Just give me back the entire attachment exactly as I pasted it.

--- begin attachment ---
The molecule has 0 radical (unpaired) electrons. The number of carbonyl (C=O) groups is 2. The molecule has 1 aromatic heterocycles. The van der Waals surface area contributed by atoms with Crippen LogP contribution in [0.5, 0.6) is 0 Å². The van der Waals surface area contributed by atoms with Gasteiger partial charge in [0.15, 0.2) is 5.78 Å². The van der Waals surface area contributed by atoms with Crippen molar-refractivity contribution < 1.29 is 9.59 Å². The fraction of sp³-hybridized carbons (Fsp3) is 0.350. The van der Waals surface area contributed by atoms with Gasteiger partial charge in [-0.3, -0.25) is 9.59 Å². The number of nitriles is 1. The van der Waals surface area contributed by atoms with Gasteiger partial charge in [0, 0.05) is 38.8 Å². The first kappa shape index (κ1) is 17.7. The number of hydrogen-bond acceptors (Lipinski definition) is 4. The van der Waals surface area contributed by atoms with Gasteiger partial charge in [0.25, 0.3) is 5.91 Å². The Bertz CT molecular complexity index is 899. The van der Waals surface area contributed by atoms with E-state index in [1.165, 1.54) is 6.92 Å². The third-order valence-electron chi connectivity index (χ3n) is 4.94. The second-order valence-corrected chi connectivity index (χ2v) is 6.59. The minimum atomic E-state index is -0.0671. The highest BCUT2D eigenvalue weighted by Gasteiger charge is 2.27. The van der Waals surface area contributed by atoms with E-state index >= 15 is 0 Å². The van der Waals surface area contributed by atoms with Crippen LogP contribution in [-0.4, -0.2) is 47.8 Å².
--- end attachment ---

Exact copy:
The molecule has 0 radical (unpaired) electrons. The number of carbonyl (C=O) groups is 2. The molecule has 1 aromatic heterocycles. The van der Waals surface area contributed by atoms with Crippen LogP contribution in [0.5, 0.6) is 0 Å². The van der Waals surface area contributed by atoms with Gasteiger partial charge in [0.15, 0.2) is 5.78 Å². The van der Waals surface area contributed by atoms with Crippen molar-refractivity contribution < 1.29 is 9.59 Å². The fraction of sp³-hybridized carbons (Fsp3) is 0.350. The van der Waals surface area contributed by atoms with Gasteiger partial charge in [-0.3, -0.25) is 9.59 Å². The number of nitriles is 1. The van der Waals surface area contributed by atoms with Gasteiger partial charge in [0, 0.05) is 38.8 Å². The first kappa shape index (κ1) is 17.7. The number of hydrogen-bond acceptors (Lipinski definition) is 4. The van der Waals surface area contributed by atoms with Gasteiger partial charge in [0.25, 0.3) is 5.91 Å². The Bertz CT molecular complexity index is 899. The van der Waals surface area contributed by atoms with E-state index in [1.165, 1.54) is 6.92 Å². The third-order valence-electron chi connectivity index (χ3n) is 4.94. The second-order valence-corrected chi connectivity index (χ2v) is 6.59. The minimum atomic E-state index is -0.0671. The highest BCUT2D eigenvalue weighted by Gasteiger charge is 2.27. The van der Waals surface area contributed by atoms with E-state index >= 15 is 0 Å². The van der Waals surface area contributed by atoms with Crippen LogP contribution in [-0.4, -0.2) is 47.8 Å².